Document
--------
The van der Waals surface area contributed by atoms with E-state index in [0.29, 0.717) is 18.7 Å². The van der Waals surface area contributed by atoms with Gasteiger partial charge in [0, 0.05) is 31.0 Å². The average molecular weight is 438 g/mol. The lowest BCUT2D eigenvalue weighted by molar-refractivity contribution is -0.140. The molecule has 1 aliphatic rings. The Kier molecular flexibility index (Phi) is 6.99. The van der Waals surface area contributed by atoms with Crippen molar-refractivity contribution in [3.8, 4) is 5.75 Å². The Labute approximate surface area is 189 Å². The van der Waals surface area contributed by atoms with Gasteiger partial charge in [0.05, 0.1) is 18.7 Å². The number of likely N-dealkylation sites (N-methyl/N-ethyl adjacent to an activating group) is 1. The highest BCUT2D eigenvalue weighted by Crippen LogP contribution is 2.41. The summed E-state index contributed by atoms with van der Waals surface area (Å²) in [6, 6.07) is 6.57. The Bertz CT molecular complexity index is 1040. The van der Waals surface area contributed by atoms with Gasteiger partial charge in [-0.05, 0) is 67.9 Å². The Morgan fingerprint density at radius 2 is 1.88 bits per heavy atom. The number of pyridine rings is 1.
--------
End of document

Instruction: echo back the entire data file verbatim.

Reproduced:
The van der Waals surface area contributed by atoms with E-state index in [0.29, 0.717) is 18.7 Å². The van der Waals surface area contributed by atoms with Gasteiger partial charge in [0, 0.05) is 31.0 Å². The average molecular weight is 438 g/mol. The lowest BCUT2D eigenvalue weighted by molar-refractivity contribution is -0.140. The molecule has 1 aliphatic rings. The Kier molecular flexibility index (Phi) is 6.99. The van der Waals surface area contributed by atoms with Crippen molar-refractivity contribution in [3.8, 4) is 5.75 Å². The Labute approximate surface area is 189 Å². The van der Waals surface area contributed by atoms with Gasteiger partial charge in [0.05, 0.1) is 18.7 Å². The number of likely N-dealkylation sites (N-methyl/N-ethyl adjacent to an activating group) is 1. The highest BCUT2D eigenvalue weighted by Crippen LogP contribution is 2.41. The summed E-state index contributed by atoms with van der Waals surface area (Å²) in [6, 6.07) is 6.57. The Bertz CT molecular complexity index is 1040. The van der Waals surface area contributed by atoms with Gasteiger partial charge in [-0.05, 0) is 67.9 Å². The Morgan fingerprint density at radius 2 is 1.88 bits per heavy atom. The number of pyridine rings is 1.